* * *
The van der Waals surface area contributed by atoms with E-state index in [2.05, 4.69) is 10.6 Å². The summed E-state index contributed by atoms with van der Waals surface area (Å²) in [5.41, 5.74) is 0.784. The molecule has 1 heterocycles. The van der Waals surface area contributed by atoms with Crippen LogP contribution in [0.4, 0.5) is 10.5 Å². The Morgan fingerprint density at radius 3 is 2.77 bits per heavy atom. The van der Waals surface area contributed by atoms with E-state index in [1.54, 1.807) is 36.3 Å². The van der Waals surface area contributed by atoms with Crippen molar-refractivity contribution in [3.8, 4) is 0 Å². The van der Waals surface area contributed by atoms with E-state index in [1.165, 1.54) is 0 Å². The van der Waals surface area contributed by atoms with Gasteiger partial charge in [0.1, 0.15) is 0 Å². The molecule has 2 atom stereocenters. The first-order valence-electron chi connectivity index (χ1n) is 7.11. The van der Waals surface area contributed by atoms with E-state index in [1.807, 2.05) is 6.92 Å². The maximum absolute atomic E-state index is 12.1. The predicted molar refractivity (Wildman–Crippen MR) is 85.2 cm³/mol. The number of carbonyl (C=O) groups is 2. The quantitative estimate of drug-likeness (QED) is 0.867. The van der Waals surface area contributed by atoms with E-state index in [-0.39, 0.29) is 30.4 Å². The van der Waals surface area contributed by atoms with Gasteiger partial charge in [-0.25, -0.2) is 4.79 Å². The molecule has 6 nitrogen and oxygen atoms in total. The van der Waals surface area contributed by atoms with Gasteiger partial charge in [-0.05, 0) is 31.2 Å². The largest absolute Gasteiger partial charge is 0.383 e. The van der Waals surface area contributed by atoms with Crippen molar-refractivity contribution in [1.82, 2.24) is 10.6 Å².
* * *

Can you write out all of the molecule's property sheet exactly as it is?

The van der Waals surface area contributed by atoms with E-state index in [2.05, 4.69) is 10.6 Å². The summed E-state index contributed by atoms with van der Waals surface area (Å²) in [5.41, 5.74) is 0.784. The molecule has 1 heterocycles. The van der Waals surface area contributed by atoms with Crippen LogP contribution in [0.4, 0.5) is 10.5 Å². The Morgan fingerprint density at radius 3 is 2.77 bits per heavy atom. The van der Waals surface area contributed by atoms with E-state index in [1.54, 1.807) is 36.3 Å². The van der Waals surface area contributed by atoms with Crippen molar-refractivity contribution in [3.8, 4) is 0 Å². The van der Waals surface area contributed by atoms with E-state index in [1.165, 1.54) is 0 Å². The van der Waals surface area contributed by atoms with Gasteiger partial charge in [0.1, 0.15) is 0 Å². The molecule has 2 atom stereocenters. The first-order valence-electron chi connectivity index (χ1n) is 7.11. The van der Waals surface area contributed by atoms with E-state index in [1.807, 2.05) is 6.92 Å². The maximum absolute atomic E-state index is 12.1. The predicted molar refractivity (Wildman–Crippen MR) is 85.2 cm³/mol. The number of carbonyl (C=O) groups is 2. The quantitative estimate of drug-likeness (QED) is 0.867. The van der Waals surface area contributed by atoms with E-state index in [-0.39, 0.29) is 30.4 Å². The van der Waals surface area contributed by atoms with Gasteiger partial charge in [-0.25, -0.2) is 4.79 Å². The molecule has 6 nitrogen and oxygen atoms in total. The van der Waals surface area contributed by atoms with Gasteiger partial charge in [-0.05, 0) is 31.2 Å². The largest absolute Gasteiger partial charge is 0.383 e. The van der Waals surface area contributed by atoms with Crippen molar-refractivity contribution in [1.82, 2.24) is 10.6 Å².